Although one might argue, by way of analogy, that there can be no hazard of unexpected energization during servicing and maintenance because the machine or piece of equipment was already operating or energized, we do not believe that the Delco decision can be applied to this described situation. In Delco, the issue was the meaning of the term "unexpected" in the context of a machine which had been shut down for servicing. The Commission and the court had no occasion to consider machine servicing during operation, which the standard addresses and prohibits with certain limited exceptions.

Furthermore, machines or pieces of equipment which are energized and not in the production cycle may not necessarily pose "unexpected energization" hazards, but they certainly could pose employee hazards from "the release of stored energy" or "unexpected startup [activation] of the machines or equipment ". The preamble on page 36661 to the Final Rule, as published in the Federal Register, 54(169), Friday, September 1, 1989, addresses the issue as it states:

"In those circumstances, when there is potential for unexpected activation or energy release and the machine or equipment can be deenergized to perform the servicing [or maintenance], the standard requires it to be deenergized and be locked out or tagged out in accordance with the procedure required by this standard."

Issue No. 2: The standard appears to apply only to the specific piece of equipment where the servicing and maintenance work is performed. However, when employees are working on a piece of equipment or machinery, additional hazards associated with adjacent or auxiliary equipment or machines may pose hazards to these employees. The standard does not appear to adequately address the issue.

Reply: If an authorized employee(s), who is performing servicing or maintenance activities, is exposed to the unexpected energization, start up, or release of stored energy from interconnected or nearby machine or equipment, the energy control procedures for all hazardous energy sources must be implemented. This same policy applies to employees exposed to hazardous energy while they are performing servicing and maintenance activities during normal production operations.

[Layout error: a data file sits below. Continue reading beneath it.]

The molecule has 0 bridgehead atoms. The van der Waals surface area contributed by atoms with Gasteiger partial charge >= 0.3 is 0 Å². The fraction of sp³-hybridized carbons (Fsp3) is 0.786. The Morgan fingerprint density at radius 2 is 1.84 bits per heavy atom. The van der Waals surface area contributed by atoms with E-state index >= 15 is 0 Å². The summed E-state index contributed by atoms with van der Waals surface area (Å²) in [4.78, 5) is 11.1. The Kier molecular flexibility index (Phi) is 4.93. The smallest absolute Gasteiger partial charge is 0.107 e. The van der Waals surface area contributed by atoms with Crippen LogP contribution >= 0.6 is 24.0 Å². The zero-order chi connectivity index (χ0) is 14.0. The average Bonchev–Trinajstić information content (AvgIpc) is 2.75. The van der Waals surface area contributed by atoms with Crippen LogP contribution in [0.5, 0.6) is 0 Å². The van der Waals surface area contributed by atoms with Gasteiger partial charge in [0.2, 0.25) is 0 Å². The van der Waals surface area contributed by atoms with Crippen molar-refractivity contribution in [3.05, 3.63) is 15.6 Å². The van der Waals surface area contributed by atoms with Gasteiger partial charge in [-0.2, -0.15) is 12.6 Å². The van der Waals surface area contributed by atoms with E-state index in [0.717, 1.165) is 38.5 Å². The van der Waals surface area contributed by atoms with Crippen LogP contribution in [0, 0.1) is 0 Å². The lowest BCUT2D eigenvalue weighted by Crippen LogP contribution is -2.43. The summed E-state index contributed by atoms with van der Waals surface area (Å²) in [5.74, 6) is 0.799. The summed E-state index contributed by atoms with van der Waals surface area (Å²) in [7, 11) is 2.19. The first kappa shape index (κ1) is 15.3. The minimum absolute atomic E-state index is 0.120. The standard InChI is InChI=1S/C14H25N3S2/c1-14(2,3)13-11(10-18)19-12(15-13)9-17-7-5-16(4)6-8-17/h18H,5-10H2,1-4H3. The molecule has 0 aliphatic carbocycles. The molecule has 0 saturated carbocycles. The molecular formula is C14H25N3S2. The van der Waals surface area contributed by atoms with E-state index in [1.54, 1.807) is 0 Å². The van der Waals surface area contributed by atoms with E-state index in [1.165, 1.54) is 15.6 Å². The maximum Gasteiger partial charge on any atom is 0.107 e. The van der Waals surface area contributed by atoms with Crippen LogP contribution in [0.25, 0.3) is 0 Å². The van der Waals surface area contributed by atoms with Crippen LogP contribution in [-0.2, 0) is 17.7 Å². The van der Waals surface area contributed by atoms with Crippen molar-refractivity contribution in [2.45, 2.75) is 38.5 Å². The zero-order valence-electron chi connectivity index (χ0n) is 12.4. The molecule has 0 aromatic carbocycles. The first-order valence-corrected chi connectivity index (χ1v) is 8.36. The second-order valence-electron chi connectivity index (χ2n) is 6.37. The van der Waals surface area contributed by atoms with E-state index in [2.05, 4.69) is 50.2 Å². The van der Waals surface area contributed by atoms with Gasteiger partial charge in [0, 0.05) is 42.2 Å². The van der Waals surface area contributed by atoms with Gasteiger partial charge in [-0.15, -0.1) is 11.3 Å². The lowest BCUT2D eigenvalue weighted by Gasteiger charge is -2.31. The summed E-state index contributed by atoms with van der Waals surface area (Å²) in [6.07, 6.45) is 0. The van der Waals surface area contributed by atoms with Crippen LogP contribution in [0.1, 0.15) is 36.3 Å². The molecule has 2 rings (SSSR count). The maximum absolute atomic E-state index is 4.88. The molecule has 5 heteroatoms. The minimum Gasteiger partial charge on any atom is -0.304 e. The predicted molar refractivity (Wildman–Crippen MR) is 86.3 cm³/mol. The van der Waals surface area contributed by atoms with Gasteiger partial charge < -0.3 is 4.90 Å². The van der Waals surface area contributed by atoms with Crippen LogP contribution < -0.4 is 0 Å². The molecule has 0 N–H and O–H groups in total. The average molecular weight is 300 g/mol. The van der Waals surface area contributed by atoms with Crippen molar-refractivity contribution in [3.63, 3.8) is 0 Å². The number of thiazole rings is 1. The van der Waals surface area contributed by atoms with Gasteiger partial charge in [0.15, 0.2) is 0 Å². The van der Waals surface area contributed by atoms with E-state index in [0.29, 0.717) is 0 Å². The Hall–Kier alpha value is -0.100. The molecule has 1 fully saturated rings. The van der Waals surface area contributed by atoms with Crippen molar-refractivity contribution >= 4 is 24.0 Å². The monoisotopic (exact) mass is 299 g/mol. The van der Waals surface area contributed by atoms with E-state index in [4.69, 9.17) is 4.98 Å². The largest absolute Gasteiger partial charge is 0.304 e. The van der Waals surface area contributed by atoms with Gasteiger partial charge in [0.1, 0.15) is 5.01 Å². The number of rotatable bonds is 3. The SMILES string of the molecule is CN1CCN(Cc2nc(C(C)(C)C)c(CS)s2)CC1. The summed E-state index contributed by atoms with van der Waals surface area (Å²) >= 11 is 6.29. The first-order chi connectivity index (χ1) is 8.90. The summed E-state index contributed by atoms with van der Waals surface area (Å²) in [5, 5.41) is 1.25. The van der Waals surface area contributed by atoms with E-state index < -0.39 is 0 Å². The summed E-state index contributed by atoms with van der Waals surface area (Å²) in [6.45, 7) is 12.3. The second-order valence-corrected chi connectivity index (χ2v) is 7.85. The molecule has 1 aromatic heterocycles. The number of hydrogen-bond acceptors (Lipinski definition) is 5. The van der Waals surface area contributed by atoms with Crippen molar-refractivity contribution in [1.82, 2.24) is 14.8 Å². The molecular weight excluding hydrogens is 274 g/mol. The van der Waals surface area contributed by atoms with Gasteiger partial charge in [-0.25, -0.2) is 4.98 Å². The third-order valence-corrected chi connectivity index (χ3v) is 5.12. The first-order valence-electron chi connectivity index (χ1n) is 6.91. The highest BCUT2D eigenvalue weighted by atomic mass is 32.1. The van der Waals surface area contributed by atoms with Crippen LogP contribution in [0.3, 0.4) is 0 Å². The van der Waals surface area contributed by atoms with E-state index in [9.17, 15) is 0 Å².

The standard requires that employees be protected when performing servicing or maintenance; in this case, all components and/or nearby machines or equipment posing employee hazards must be shut down and locked/tagged out to protect the authorized and affected employee(s). Conversely, the machine guarding Subpart O requirements would apply in the scenario where an authorized employee is performing servicing or maintenance activities on one machine and is exposed to machine hazards from an adjacent machine or piece of equipment in the normal production mode of operation (without service or maintenance activities taking place).

Issue No. 3: The final issue with regard to unexpected energization relates to machines that have a series of (multiple) sequential activation methods which the Review Commission has deemed to be of a complex and intended nature so that any energization or start up would not be unexpected. The problem with this rationale is that it does not account for system failure such as an electrical fault that may cause the machine to operate even though all the controls are not activated. Further, while the energization or start up is not unexpected by the employee turning on the machine, it may be wholly unexpected to the employee servicing the machine.

Reply:In addition to the above legal description, please refer to the attached October 30, 1996 Regional Administrators' memorandum on the "Enforcement of 29 CFR 1910.147, the Control of Hazardous Energy (LOTO)" for guidance regarding the enforcement of the LOTO standard with respect to the General Motors Corporation, Delco Chassis Division decision.

Routine & Repetitive